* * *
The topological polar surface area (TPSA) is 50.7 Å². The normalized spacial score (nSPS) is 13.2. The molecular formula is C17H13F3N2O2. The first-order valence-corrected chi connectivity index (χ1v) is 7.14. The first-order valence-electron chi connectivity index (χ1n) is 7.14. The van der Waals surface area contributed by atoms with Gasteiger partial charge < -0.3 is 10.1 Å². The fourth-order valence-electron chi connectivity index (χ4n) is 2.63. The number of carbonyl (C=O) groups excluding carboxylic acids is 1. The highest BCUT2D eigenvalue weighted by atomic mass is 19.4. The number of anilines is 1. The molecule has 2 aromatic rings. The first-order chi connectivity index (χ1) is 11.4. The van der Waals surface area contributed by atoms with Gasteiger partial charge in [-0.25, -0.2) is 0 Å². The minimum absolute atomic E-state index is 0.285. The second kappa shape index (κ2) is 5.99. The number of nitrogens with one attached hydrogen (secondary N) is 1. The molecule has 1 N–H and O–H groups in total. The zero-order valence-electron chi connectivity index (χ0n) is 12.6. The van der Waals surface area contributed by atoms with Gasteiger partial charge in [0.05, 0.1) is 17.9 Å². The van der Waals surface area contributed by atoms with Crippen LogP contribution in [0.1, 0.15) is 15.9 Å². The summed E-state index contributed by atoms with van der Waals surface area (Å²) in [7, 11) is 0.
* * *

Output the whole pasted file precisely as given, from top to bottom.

The topological polar surface area (TPSA) is 50.7 Å². The normalized spacial score (nSPS) is 13.2. The molecular formula is C17H13F3N2O2. The first-order valence-corrected chi connectivity index (χ1v) is 7.14. The first-order valence-electron chi connectivity index (χ1n) is 7.14. The van der Waals surface area contributed by atoms with Gasteiger partial charge < -0.3 is 10.1 Å². The fourth-order valence-electron chi connectivity index (χ4n) is 2.63. The number of carbonyl (C=O) groups excluding carboxylic acids is 1. The highest BCUT2D eigenvalue weighted by atomic mass is 19.4. The number of anilines is 1. The molecule has 2 aromatic rings. The first-order chi connectivity index (χ1) is 11.4. The van der Waals surface area contributed by atoms with Gasteiger partial charge in [-0.25, -0.2) is 0 Å². The minimum absolute atomic E-state index is 0.285. The second kappa shape index (κ2) is 5.99. The number of nitrogens with one attached hydrogen (secondary N) is 1. The molecule has 1 N–H and O–H groups in total. The zero-order valence-electron chi connectivity index (χ0n) is 12.6. The van der Waals surface area contributed by atoms with Gasteiger partial charge in [0.05, 0.1) is 17.9 Å². The van der Waals surface area contributed by atoms with Crippen LogP contribution in [0.1, 0.15) is 15.9 Å². The summed E-state index contributed by atoms with van der Waals surface area (Å²) in [7, 11) is 0.